It occasionally offered views to the north, south and west.

Rainier from Coyote Ridge

Toward Egg Bute, Old Snowy Mountain, and Johnson Peak

The day had dawned clear, but clouds were slowly rolling in. By the time I got to the exposed ridge at the southern end of Coyote Ridge, the sky had filled up and strong winds were blowing in from the west. I’d debated packing it beforehand, but now I was glad to have a wind shirt with me.

Portrait at Coyote Ridge

From this part of the trail I could look further south to Egg Butte, Old Snowy Mountain, and Johnson Peak. This is where the trail would lead me after climbing up to Elk Pass. But the tops were all in clouds. I could tell there would be no visibility up there. Near Old Snowy Mountain I would have to traverse the tops of two glaciers, and the trail often went along steep ledges. I would have preferred the ability to see where I was going.

Coyote Ridge

At Packwood Saddle I stopped for a lunch break and to ponder the situation. I waited for near an hour, but the clouds were only getting thicker. The decision was made that it wouldn’t be safe for me to continue to get higher. Instead, I would cut over to the Upper Lake Creek Trail and head back down to Packwood Lake.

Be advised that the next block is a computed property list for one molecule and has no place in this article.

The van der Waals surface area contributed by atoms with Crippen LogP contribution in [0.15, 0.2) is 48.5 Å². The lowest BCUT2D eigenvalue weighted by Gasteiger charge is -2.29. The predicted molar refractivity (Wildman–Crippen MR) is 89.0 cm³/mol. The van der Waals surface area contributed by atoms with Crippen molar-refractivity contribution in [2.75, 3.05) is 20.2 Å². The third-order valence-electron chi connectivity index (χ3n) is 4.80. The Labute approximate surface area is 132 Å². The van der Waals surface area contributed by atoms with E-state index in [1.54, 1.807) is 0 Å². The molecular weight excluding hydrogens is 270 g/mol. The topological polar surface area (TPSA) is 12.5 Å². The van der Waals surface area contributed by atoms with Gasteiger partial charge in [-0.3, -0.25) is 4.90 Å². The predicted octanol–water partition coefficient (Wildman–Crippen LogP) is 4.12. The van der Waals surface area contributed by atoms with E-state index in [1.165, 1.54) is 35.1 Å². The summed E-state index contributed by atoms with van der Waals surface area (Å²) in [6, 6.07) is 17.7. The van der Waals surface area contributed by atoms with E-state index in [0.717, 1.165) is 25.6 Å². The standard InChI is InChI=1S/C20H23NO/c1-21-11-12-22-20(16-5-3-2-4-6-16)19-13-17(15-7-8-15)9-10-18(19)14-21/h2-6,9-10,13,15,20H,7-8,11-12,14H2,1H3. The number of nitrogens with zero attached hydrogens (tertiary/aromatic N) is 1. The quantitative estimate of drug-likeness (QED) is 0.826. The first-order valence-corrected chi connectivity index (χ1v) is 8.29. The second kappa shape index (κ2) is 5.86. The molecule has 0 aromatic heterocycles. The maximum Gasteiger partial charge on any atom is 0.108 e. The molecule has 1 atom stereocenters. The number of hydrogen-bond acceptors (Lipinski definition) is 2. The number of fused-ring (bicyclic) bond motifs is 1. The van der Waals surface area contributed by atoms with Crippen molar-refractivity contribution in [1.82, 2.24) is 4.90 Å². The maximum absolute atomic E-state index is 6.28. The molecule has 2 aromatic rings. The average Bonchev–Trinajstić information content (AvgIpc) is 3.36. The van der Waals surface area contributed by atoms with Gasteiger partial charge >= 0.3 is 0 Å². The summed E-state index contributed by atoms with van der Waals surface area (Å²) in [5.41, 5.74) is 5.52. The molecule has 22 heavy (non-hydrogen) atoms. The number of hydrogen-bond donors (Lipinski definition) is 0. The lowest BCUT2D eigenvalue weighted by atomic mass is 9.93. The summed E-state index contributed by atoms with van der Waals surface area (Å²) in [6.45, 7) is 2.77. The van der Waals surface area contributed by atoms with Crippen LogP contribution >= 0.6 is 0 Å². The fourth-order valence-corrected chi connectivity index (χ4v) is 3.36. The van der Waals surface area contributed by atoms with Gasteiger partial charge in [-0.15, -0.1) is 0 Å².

From the saddle the trail descends steeply along a forested ridge before reaching the Upper Lake Creek at the bottom. The creek itself is a small, meandering affair that drains glaciers in the high country. I can’t imagine that it ever gets enough water to fill the entire gravel bar — if it did, it would be quite the torrent. I think it’s more likely that the wide area was caused largely by avalanches.

Gravel Bar and Meandering Creek

The trail washed out about halfway down the creek, forcing me to balance over a few thin, slippery logs to the gravel on the other side of the water. From the gravel I turned around to look back up the drainage. The clouds had indeed come in lower and thicker. I could no longer see even the saddle I had descended from an hour earlier.

Johnson Peak Hidden By Clouds

It was near 5 PM when I arrived at the southeast head of Packwood Lake. There was a spot along the shore that looked like a good camp, so I dropped my pack and gathered wood for a fire.

The wind had followed me down. It blew strong gusts across the water, causing white caps and blowing my fire all over the place. I kept it small and low so as to not start any unwanted blazes. Once or twice the sun peaked out, but clouds dominated the sky.

Storm at Packwood Lake